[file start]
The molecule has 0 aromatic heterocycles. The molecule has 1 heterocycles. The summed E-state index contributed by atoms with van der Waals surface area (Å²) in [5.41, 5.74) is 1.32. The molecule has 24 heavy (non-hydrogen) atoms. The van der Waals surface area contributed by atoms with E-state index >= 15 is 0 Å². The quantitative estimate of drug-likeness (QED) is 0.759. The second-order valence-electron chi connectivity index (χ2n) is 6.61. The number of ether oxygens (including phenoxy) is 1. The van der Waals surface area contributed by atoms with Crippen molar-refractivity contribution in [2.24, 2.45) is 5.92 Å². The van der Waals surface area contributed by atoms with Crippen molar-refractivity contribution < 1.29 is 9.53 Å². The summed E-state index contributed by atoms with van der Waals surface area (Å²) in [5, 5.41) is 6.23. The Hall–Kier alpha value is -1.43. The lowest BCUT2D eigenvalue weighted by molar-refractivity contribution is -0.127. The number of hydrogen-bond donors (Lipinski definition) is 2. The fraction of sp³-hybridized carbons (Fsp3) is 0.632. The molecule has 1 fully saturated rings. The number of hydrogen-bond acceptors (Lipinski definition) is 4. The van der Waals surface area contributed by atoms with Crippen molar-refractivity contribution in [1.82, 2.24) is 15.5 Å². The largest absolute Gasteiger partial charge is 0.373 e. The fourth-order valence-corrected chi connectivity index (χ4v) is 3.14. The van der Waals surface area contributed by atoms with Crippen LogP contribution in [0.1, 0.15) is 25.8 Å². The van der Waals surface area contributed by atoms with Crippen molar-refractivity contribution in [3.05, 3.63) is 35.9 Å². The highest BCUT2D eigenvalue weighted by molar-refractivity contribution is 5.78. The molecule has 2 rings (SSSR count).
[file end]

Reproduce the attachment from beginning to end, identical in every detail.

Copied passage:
The molecule has 0 aromatic heterocycles. The molecule has 1 heterocycles. The summed E-state index contributed by atoms with van der Waals surface area (Å²) in [5.41, 5.74) is 1.32. The molecule has 24 heavy (non-hydrogen) atoms. The van der Waals surface area contributed by atoms with E-state index >= 15 is 0 Å². The quantitative estimate of drug-likeness (QED) is 0.759. The second-order valence-electron chi connectivity index (χ2n) is 6.61. The number of ether oxygens (including phenoxy) is 1. The van der Waals surface area contributed by atoms with Crippen molar-refractivity contribution in [2.24, 2.45) is 5.92 Å². The van der Waals surface area contributed by atoms with Crippen molar-refractivity contribution < 1.29 is 9.53 Å². The summed E-state index contributed by atoms with van der Waals surface area (Å²) in [5, 5.41) is 6.23. The Hall–Kier alpha value is -1.43. The lowest BCUT2D eigenvalue weighted by molar-refractivity contribution is -0.127. The number of hydrogen-bond donors (Lipinski definition) is 2. The fraction of sp³-hybridized carbons (Fsp3) is 0.632. The molecule has 1 fully saturated rings. The number of hydrogen-bond acceptors (Lipinski definition) is 4. The van der Waals surface area contributed by atoms with Crippen molar-refractivity contribution in [1.82, 2.24) is 15.5 Å². The largest absolute Gasteiger partial charge is 0.373 e. The fourth-order valence-corrected chi connectivity index (χ4v) is 3.14. The van der Waals surface area contributed by atoms with Crippen LogP contribution in [0.1, 0.15) is 25.8 Å². The van der Waals surface area contributed by atoms with Crippen molar-refractivity contribution in [3.05, 3.63) is 35.9 Å². The highest BCUT2D eigenvalue weighted by molar-refractivity contribution is 5.78. The molecule has 2 rings (SSSR count).